Why #Grubergate Can Never Die
There's no question that conservative media is driving the current Easter egg hunt that we've come to call #Grubergate. The story is proceeding along familiar react-quote lines, with Democrat after Democrat insisting that this Jonathan Gruber guy was as tangential to the writing of the Affordable Care Act as, say, Pete Best was tangential to writing "Hey Jude." The latest denier is President Obama himself, who argues that "the fact that an adviser who was never on our staff expressed an opinion that I completely disagree with in terms of the voters is not a reflection on the actual process that was run."
To most people, the fact that Gruber got paid enough in consulting fees to push him into the top tax bracket would suggest that he really did work on the law. This is why the story is so sticky for Democrats—to deny Gruber is to deny the history of how the Affordable Care Act was sold. And while Republicans are happy to do that, Democrats have no contingency plan to explain the law in a Gruber-less world.
Over at Vox, Matthew Yglesias has a great example of how Gruber's being erased from history. Ron Fournier, a one-man acid test of beltway analysis, asked why a "partisan" ACA was passed, and why Massachusetts's successful health care experiment didn't lead to a "bipartisan agreement to bring that plan to scale." Of course, the whole reason that Gruber arrived in Washington was that he'd consulted on Romneycare. "In substance, you still have a program that is very much on the Massachusetts model," writes Yglesias. "That's the whole reason Jon Gruber came to be a prominent proponent and exponent of the federal law."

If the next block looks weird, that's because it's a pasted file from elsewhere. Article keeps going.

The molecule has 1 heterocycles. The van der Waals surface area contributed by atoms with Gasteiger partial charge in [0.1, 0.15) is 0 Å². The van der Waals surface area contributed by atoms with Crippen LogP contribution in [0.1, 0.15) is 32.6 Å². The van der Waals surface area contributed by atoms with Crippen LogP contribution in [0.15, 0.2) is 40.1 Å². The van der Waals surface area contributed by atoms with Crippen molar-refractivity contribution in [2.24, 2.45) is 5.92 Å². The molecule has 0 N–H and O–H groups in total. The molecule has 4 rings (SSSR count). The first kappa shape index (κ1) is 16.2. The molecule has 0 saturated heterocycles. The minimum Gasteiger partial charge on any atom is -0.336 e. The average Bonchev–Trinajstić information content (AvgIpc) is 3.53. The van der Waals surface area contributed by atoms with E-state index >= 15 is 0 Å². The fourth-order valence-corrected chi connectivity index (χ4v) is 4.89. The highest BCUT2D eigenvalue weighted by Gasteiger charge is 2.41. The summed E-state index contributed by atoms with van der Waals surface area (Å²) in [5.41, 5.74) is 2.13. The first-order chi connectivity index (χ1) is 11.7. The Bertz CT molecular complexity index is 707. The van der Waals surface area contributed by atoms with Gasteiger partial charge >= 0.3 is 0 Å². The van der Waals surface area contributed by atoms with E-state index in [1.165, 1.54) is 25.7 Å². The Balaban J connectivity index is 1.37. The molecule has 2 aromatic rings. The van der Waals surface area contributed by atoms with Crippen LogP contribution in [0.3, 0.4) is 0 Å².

In 2012, Gruber actually appeared in an Obama campaign video about the history of Romneycare. "I helped Gov. Romney develop his health care reform, or Romneycare, before going down to Washington to help President Obama develop his national version of that law," he said on camera.
That interview is now being used to further the #Grubergate story. What was uncontroversial—Jonathan Gruber helped the White House develop the ACA!—is now scandalous.
There's more! In a new op-ed, Bush administration veteran Tevi Troy uses "Gruber's deception" as a starting point to explain that the "Cadillac tax" on high-end health care plans was sold dishonestly. "As Mr. Gruber’s remarks were unearthed last week," writes Troy, "economist Mark Wilson and I released a study of the excise tax that shows he is right about its deceptive design. The tax is likely to hit many people who don’t have high-end coverage." Yet as Jonathan Chait points out, before he became president of the American Health Policy Institute, Troy favored exactly this kind of tax. It was yet another Republican idea that got sold externally and internally by He Who Must Not Be Named. (By which I mean Jonathan Gruber.)
Gruber, who declined to comment on the various new attacks when I reached out him last week, has become completely toxic. No Democrat is willing to defend him. What's more, the left wing of the party, which always hated the Republican ideas that made it into the ACA, has attacked Gruber for years and only redoubled its criticism as the wonk became health care's Emmanuel Goldstein. Democrats are choosing to dissemble about Gruber than to explain and defend his research, his contracts, his Romneycare pedigree. That's no defense at all. That's why the right and left, in equal measure, can denounce Gruber and insist that any plan he supported was a plan built on lies. And, hey—are any Supreme Court justices hearing this?
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